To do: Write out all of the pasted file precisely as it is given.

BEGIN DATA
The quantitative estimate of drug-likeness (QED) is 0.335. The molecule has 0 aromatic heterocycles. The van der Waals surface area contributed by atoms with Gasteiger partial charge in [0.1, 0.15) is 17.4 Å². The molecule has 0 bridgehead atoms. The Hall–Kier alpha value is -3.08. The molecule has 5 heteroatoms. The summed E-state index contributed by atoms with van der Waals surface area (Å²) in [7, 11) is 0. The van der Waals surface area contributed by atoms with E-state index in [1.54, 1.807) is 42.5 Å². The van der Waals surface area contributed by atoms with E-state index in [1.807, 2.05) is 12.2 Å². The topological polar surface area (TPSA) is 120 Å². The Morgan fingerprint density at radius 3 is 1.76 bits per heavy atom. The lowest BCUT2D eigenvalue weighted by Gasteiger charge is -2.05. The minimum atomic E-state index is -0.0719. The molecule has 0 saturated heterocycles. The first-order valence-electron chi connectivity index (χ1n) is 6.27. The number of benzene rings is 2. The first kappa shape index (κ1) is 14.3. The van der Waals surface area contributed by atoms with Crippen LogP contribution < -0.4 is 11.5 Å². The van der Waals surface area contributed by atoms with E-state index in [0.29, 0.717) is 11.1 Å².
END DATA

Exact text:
The quantitative estimate of drug-likeness (QED) is 0.335. The molecule has 0 aromatic heterocycles. The van der Waals surface area contributed by atoms with Gasteiger partial charge in [0.1, 0.15) is 17.4 Å². The molecule has 0 bridgehead atoms. The Hall–Kier alpha value is -3.08. The molecule has 5 heteroatoms. The summed E-state index contributed by atoms with van der Waals surface area (Å²) in [7, 11) is 0. The van der Waals surface area contributed by atoms with E-state index in [1.54, 1.807) is 42.5 Å². The van der Waals surface area contributed by atoms with E-state index in [1.807, 2.05) is 12.2 Å². The topological polar surface area (TPSA) is 120 Å². The Morgan fingerprint density at radius 3 is 1.76 bits per heavy atom. The lowest BCUT2D eigenvalue weighted by Gasteiger charge is -2.05. The minimum atomic E-state index is -0.0719. The molecule has 0 saturated heterocycles. The first-order valence-electron chi connectivity index (χ1n) is 6.27. The number of benzene rings is 2. The first kappa shape index (κ1) is 14.3. The van der Waals surface area contributed by atoms with Crippen LogP contribution < -0.4 is 11.5 Å². The van der Waals surface area contributed by atoms with E-state index in [0.29, 0.717) is 11.1 Å².